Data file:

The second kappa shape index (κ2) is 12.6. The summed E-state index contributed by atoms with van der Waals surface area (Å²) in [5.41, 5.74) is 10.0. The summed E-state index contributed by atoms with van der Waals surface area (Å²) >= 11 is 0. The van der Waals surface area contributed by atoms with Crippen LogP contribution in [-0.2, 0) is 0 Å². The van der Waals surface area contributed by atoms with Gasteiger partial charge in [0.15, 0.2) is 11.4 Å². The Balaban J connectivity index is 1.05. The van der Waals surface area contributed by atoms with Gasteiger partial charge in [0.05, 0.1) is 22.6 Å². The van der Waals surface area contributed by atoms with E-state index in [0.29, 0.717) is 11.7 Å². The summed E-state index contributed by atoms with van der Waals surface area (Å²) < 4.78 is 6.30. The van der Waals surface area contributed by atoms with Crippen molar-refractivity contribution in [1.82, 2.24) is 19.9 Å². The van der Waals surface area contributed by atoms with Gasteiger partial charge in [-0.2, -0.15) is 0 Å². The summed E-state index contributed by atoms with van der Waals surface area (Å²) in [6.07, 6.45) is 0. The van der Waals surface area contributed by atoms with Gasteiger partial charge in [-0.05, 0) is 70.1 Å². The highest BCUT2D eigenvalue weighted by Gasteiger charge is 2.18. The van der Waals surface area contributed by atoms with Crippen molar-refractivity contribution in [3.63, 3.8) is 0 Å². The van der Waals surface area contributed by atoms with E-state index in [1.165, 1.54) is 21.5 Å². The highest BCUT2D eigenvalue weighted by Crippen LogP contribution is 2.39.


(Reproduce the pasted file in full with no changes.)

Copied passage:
The second kappa shape index (κ2) is 12.6. The summed E-state index contributed by atoms with van der Waals surface area (Å²) in [5.41, 5.74) is 10.0. The summed E-state index contributed by atoms with van der Waals surface area (Å²) >= 11 is 0. The van der Waals surface area contributed by atoms with Crippen LogP contribution in [-0.2, 0) is 0 Å². The van der Waals surface area contributed by atoms with Gasteiger partial charge in [0.15, 0.2) is 11.4 Å². The Balaban J connectivity index is 1.05. The van der Waals surface area contributed by atoms with Gasteiger partial charge in [0.05, 0.1) is 22.6 Å². The van der Waals surface area contributed by atoms with E-state index in [0.29, 0.717) is 11.7 Å². The summed E-state index contributed by atoms with van der Waals surface area (Å²) < 4.78 is 6.30. The van der Waals surface area contributed by atoms with Crippen molar-refractivity contribution in [1.82, 2.24) is 19.9 Å². The van der Waals surface area contributed by atoms with Gasteiger partial charge in [-0.2, -0.15) is 0 Å². The summed E-state index contributed by atoms with van der Waals surface area (Å²) in [6.07, 6.45) is 0. The van der Waals surface area contributed by atoms with Gasteiger partial charge in [-0.05, 0) is 70.1 Å². The highest BCUT2D eigenvalue weighted by Gasteiger charge is 2.18. The van der Waals surface area contributed by atoms with Crippen molar-refractivity contribution in [3.63, 3.8) is 0 Å². The van der Waals surface area contributed by atoms with E-state index in [1.165, 1.54) is 21.5 Å². The highest BCUT2D eigenvalue weighted by Crippen LogP contribution is 2.39.